India is a pluralistic society with multiple religions. The number of Christians is in the millions. Islam came here in the lifetime of the prophet. For someone to tell me that India is not tolerant, whatever surveys or reports may say, isn’t in line with a large, collective lived experience here. There are so many communities and beliefs here that we can’t be anything but tolerant. I speak for many people saying that, including the Indian Government.


Sometimes, as you have some very raucous internal debates in the U.S. in a time of very great political churning, our issues perhaps tend to be exaggerated to seem bigger than they actually are.”


It’s very hard to get a clear understanding of the exact tensions causing the farmer protests in India right now. Why is there so much controversy surrounding the three Farm Bills passed by the Lok Sabha?


“Going back 100 years, we had a law that prohibited farmers from selling their produce whenever they wanted and wherever they wanted. This was instituted by the British Empire to prevent Indian farmers from selling their cotton to Indian cotton mills, who ordered them to sell it to Great Britain instead. But that was 100 years ago. More recently, in a country of chronic food shortages, which was India in the ‘50s and ‘60s, this was done to prevent some rich “fat cat” from walking in, taking all the grain, and saying “I’m buying it and keeping all the people of India hungry by raising prices.” So the government made farmers sell it to government-backed local markets so they could distribute it to the people during shortages.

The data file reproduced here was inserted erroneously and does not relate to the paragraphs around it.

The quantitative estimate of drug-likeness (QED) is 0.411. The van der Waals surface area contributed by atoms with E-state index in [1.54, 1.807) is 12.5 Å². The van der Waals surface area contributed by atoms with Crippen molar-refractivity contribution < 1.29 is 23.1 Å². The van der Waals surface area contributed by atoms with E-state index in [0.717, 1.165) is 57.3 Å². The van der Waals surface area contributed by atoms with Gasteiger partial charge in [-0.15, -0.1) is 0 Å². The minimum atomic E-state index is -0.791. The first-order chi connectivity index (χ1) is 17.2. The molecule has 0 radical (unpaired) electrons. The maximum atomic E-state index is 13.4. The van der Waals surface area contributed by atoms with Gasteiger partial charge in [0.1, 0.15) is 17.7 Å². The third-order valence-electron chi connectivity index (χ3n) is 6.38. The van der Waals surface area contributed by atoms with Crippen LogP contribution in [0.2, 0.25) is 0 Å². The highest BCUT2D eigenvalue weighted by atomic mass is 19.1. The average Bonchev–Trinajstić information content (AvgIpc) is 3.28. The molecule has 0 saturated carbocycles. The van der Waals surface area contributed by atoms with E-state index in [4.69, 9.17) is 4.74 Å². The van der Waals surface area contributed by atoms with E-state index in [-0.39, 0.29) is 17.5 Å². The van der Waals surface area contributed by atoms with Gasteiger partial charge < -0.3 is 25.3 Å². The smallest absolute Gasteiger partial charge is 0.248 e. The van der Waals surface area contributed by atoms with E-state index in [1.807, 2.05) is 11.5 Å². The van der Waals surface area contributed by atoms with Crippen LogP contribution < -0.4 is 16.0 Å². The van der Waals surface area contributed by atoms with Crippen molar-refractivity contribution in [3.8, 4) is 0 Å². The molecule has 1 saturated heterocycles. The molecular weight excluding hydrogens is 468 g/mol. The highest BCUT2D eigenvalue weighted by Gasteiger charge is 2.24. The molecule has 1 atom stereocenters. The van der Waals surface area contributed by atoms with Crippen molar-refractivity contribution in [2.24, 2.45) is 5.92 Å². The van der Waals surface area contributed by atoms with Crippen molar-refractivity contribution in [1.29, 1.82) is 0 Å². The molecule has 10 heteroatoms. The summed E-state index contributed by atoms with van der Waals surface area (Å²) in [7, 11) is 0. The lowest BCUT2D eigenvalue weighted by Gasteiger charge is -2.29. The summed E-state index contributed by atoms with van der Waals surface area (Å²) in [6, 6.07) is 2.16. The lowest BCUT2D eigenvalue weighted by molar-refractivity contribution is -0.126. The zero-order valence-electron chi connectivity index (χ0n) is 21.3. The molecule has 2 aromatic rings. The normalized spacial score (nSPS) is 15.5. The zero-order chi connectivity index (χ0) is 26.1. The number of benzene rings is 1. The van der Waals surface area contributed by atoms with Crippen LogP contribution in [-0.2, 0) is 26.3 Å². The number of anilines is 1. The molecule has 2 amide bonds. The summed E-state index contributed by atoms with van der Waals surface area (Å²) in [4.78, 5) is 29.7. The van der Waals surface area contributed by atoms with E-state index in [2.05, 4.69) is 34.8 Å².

Now what’s happened is, thanks to the farmers who are protesting, actually, we’ve become more self-sufficient in Punjab and Haryana, for example. These farmers have done a great job in transforming food security. But the question is: what happens next? How do you link these farmers to global food chains to access better prices?


These new laws give farmers more freedom to sell. We’re hoping this gives them more opportunities to sell to domestic retail and also internationally. But this has caused controversy among farmers who are used to the old system and also to those who have been part of the old traditional markets that see competition as a problem for small farmers.


But maybe it’s just because we, as the government, haven’t communicated the laws as well as we could have. I think it’s a combination of all of that, but some of it could easily be politicized just as everything in the world today is. In the end, these extraordinary farmers, I bet you, will be among the biggest beneficiaries going ahead.”


Advice to our Audience


After all your years of experience in government, what is your advice to young Asian-Americans, and anyone, about the value of forming relationships with people, understanding the issues that they’re concerned about, and using their potential to make the voices of others heard?


“Goodness, I can speak about that until breakfast tomorrow morning! The importance of having a conversation with another person who has another point of view, especially when you won’t immediately reach an agreement, can’t be understated at all: while it’s important to talk to those who agree with you, it’s more important to talk to those who don’t. You have to remember to do it with an open mind.


I often find myself in the midst of very polarizing debates when it comes to making policy. But when I disagree with both sides, I can still see some value in their positions. It’s often in the grayness -- not some black and white polarization, but rather in those uncertain shades of gray -- that is what truly defines the human condition, whether in society, in politics, and ultimately, in public policy. It’s what takes our countries, our systems, and our societies forward. Black and white [in politics] is very attractive, but ultimately, life is about negotiating the ‘grays.’


My advice is this: keep the conversation going. Keep searching for the gray.”



Ashok Malik is a policy advisor/additional secretary in the Ministry of External Affairs, Government of India, having been appointed to the position in October 2019. From August 1, 2017, to July 31, 2019, Malik served as press secretary to the President of India. In 2016, he was awarded the Padma Shri, India's fourth-highest civilian honor.” - Wikipedia